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A bar chart, also known as a bar graph, is a chart with rectangular bars of lengths usually proportional to the magnitudes or frequencies of what they represent. Bar charts are used for comparing two or more values. The bars can be horizontally or vertically oriented. Sometimes a stretched graphic is used instead of a solid bar.


The following example chart is based on the results of the election for the European Parliament in 2004 and in 1999. The following table lists the number of seats allocated to each party group. The results of 1999 have been multiplied by 1.16933, to compensate for the change in number of seats between those years.

Group Seats (2004) Seats (1999) scaled
EUL 39 49
PES 200 210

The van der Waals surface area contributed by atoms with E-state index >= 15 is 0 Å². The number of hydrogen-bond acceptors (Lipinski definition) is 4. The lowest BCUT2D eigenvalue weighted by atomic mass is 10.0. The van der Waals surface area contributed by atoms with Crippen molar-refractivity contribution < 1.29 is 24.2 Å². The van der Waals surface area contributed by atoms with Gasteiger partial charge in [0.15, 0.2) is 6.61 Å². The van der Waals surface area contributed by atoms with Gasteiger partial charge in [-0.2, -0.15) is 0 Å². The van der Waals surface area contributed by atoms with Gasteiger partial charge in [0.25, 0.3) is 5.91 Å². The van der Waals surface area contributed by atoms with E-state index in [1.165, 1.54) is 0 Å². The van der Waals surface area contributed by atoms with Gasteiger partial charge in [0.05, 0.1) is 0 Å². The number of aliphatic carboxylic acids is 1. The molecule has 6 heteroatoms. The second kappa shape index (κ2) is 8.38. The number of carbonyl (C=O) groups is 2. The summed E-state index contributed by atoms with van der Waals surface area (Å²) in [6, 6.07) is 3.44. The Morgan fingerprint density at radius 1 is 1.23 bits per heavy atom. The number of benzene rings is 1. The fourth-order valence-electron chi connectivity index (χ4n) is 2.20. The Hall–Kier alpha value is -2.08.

EFA 42 56
EDD 15 19
ELDR 67 60
EPP 276 272
UEN 27 36
Other 66 29

A bar chart visualizing the above results of the 2004 election can look like this:
(If all the values were arranged in descending order this type of bar graph would be called a pareto chart.)

This bar chart shows both the results of 2004, and those of 1999:


The bar chart is possibly the invention of the Scots engineer and economist William Playfair (1759-1823). A bar chart was used in his work The Commercial and Political Atlas (London, 1786).

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